Speech by Mr. Louis Ng Kok Kwang, MP for Nee Soon GRC at the Second Reading of the Constitution of the Republic of Singapore (Amendment) Bill [Bill No. 28/2016]
Madam, the office of the President is a highly significant one in our country. It has thus undergone significant changes. The proposals made under this Bill continue to keep the office relevant, influential and important.
I would like to raise a few questions and comments as we further the debate on how we think this honourable office should continue to function in the service of our people.
Diluting the power of the President?
Firstly, we are proposing that the President should now consult the Council of Presidential Advisers on all fiscal matters and key public sector appointments.
I appreciate that we are proposing more safeguards, which is important, and this really is a safeguard on top of a safeguard for all fiscal matters and key public sector appointments.
It will be very safe, but will this also dilute the significance and power of the President?
How many will qualify?
Secondly, as Singaporeans, we value meritocracy and we certainly want the best man or woman on the job. Enhancing the eligibility criteria for Presidential candidates is thus in line with this principle. It is sensible and no one should dispute its importance.
Based on the proposed amendments and PM’s earlier announcement, Madam, I would like to ask how many in Malay Singaporeans would still be eligible to run for President. Do we have a rough estimate based on the amended eligibility criteria?
Thirdly, how about the representation of women? This is equally important given how we have not had a single woman president. This is an area we can do better in, as even in the current cabinet, there is only one woman Minister.
As such, I believe that while we look at the race of our presidential candidates, we should also look at the gender and I hope that future reviews will include this. In fact, I hope we will have a woman candidate in the upcoming Presidential Election, making such a future review redundant.
Heading more upstream
Lastly, like meritocracy, multi-racialism is a cherished value of our country. The representation of the different communities through this amendment is a right step in that direction.
Having reserved elections allows us to do this, though it may appear to be affirmative action or betray a belief that minority candidates are not capable of being elected on their own merit, or that our electorate still largely votes along racial lines.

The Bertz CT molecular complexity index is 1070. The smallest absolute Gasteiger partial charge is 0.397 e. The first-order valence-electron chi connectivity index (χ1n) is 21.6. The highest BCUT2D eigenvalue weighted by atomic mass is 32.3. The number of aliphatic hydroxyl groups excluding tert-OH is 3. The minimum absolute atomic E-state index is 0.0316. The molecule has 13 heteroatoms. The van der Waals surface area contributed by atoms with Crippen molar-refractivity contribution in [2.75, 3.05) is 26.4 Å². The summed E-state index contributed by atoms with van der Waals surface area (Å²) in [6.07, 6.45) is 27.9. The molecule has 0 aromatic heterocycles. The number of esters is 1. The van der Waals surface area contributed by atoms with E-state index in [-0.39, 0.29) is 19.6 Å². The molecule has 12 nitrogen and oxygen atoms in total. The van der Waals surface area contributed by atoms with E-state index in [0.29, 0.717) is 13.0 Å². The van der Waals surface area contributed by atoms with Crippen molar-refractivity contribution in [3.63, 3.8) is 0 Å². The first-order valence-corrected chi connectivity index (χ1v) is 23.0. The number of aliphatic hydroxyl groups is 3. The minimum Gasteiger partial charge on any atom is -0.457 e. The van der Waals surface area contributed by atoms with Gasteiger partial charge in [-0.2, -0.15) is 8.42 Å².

The fact that Mr. Murali Pillai won a resounding victory in the recent Bukit Batok by-election perhaps serves as a useful test case, which shows that race may not be such an important factor.
While a reserved election can expediently solve the problem, it’s worth asking why we have not had an eligible Malay and Eurasian candidate thus far, to better understand the issue.
There’s certainly much more we can do as a government to improve the representation of various races in politics, their socio-economic conditions, and in leadership positions of different private and public sectors.
We can also do more by heading more upstream and tackle remnants of discrimination that still exists in our society.
A recent IPS survey indicates this, such as how 45% of respondents have heard racist comments in the workplace; 27% think it’s okay not to hire someone because of his or her race and only 38% and 41% of Chinese Singaporeans said they would accept a Malay or Indian Singaporean respectively to manage their businesses.
Madam, let me end by saying that I’m thankful that DPM spent 90 minutes explaining all the details in this Bill comprehensively.
Contrary to earlier comments by Mr. Low, I do believe that details are important. We can’t debate, decide or delay a decision if no details or incomplete details are provided.
I’m sure if incomplete details were provided in this Bill, opposition members will say the same things I’m saying now.
I’m certain we all welcome alternative ideas but I’m also certain we should particularly welcome alternative ideas that have been thoroughly thought through and where complete details are provided. After all, as in the quote by John Wooden, “It’s the little details that are vital. Little things make big things happen.”
Madam, I stand in support of the Bill.